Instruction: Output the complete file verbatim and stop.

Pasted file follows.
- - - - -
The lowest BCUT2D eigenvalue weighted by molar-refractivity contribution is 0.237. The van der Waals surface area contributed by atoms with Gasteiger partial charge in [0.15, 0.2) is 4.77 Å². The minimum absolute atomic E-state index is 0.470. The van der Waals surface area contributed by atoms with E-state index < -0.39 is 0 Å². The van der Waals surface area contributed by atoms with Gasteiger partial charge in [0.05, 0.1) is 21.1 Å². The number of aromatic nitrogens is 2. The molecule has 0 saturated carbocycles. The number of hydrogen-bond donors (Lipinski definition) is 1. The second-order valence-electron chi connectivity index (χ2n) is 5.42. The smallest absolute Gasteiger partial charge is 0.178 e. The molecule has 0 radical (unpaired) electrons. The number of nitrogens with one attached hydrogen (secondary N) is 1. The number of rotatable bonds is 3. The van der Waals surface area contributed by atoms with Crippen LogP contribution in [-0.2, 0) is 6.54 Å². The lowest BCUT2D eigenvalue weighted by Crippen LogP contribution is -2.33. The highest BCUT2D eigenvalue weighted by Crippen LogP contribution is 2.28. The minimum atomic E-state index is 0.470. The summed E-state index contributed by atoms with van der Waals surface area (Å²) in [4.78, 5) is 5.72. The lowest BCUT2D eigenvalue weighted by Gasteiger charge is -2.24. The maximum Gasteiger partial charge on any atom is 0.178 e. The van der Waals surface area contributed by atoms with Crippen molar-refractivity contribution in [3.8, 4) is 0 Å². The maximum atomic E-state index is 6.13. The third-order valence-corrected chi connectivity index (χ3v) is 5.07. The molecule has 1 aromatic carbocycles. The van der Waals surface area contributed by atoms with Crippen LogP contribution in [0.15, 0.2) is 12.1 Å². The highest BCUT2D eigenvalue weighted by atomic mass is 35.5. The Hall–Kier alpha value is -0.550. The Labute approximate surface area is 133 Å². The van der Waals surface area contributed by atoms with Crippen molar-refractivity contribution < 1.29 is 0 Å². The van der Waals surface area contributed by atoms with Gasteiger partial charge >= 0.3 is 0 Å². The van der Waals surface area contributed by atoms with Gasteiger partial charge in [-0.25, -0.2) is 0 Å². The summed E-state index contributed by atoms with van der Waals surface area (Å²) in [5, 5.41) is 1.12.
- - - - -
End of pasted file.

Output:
The lowest BCUT2D eigenvalue weighted by molar-refractivity contribution is 0.237. The van der Waals surface area contributed by atoms with Gasteiger partial charge in [0.15, 0.2) is 4.77 Å². The minimum absolute atomic E-state index is 0.470. The van der Waals surface area contributed by atoms with E-state index < -0.39 is 0 Å². The van der Waals surface area contributed by atoms with Gasteiger partial charge in [0.05, 0.1) is 21.1 Å². The number of aromatic nitrogens is 2. The molecule has 0 saturated carbocycles. The number of hydrogen-bond donors (Lipinski definition) is 1. The second-order valence-electron chi connectivity index (χ2n) is 5.42. The smallest absolute Gasteiger partial charge is 0.178 e. The molecule has 0 radical (unpaired) electrons. The number of nitrogens with one attached hydrogen (secondary N) is 1. The number of rotatable bonds is 3. The van der Waals surface area contributed by atoms with Crippen LogP contribution in [-0.2, 0) is 6.54 Å². The lowest BCUT2D eigenvalue weighted by Crippen LogP contribution is -2.33. The highest BCUT2D eigenvalue weighted by Crippen LogP contribution is 2.28. The minimum atomic E-state index is 0.470. The summed E-state index contributed by atoms with van der Waals surface area (Å²) in [4.78, 5) is 5.72. The lowest BCUT2D eigenvalue weighted by Gasteiger charge is -2.24. The maximum Gasteiger partial charge on any atom is 0.178 e. The van der Waals surface area contributed by atoms with Crippen molar-refractivity contribution in [3.8, 4) is 0 Å². The maximum atomic E-state index is 6.13. The third-order valence-corrected chi connectivity index (χ3v) is 5.07. The molecule has 1 aromatic carbocycles. The van der Waals surface area contributed by atoms with Crippen LogP contribution in [0.15, 0.2) is 12.1 Å². The highest BCUT2D eigenvalue weighted by atomic mass is 35.5. The Hall–Kier alpha value is -0.550. The Labute approximate surface area is 133 Å². The van der Waals surface area contributed by atoms with Crippen molar-refractivity contribution < 1.29 is 0 Å². The van der Waals surface area contributed by atoms with Gasteiger partial charge >= 0.3 is 0 Å². The van der Waals surface area contributed by atoms with Gasteiger partial charge in [-0.25, -0.2) is 0 Å². The summed E-state index contributed by atoms with van der Waals surface area (Å²) in [5, 5.41) is 1.12.